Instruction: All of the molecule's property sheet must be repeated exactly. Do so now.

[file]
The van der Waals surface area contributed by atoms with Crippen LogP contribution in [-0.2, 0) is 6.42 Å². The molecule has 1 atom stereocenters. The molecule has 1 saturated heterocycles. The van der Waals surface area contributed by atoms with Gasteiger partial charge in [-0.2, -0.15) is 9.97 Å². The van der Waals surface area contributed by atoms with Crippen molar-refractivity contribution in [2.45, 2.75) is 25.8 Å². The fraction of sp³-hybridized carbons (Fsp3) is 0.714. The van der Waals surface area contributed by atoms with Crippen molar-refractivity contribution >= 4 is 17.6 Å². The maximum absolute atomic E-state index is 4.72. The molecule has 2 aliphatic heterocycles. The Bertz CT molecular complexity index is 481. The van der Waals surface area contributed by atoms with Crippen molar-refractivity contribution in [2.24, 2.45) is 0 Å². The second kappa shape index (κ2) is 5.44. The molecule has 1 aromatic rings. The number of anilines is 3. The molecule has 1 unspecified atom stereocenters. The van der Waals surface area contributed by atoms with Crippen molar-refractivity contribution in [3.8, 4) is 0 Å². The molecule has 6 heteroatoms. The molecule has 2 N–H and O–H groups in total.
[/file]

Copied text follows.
The van der Waals surface area contributed by atoms with Crippen LogP contribution in [-0.2, 0) is 6.42 Å². The molecule has 1 atom stereocenters. The molecule has 1 saturated heterocycles. The van der Waals surface area contributed by atoms with Gasteiger partial charge in [-0.2, -0.15) is 9.97 Å². The van der Waals surface area contributed by atoms with Crippen molar-refractivity contribution in [2.45, 2.75) is 25.8 Å². The fraction of sp³-hybridized carbons (Fsp3) is 0.714. The van der Waals surface area contributed by atoms with Crippen molar-refractivity contribution >= 4 is 17.6 Å². The maximum absolute atomic E-state index is 4.72. The molecule has 2 aliphatic heterocycles. The Bertz CT molecular complexity index is 481. The van der Waals surface area contributed by atoms with Crippen molar-refractivity contribution in [2.24, 2.45) is 0 Å². The second kappa shape index (κ2) is 5.44. The molecule has 1 aromatic rings. The number of anilines is 3. The molecule has 1 unspecified atom stereocenters. The van der Waals surface area contributed by atoms with Crippen molar-refractivity contribution in [3.8, 4) is 0 Å². The molecule has 6 heteroatoms. The molecule has 2 N–H and O–H groups in total.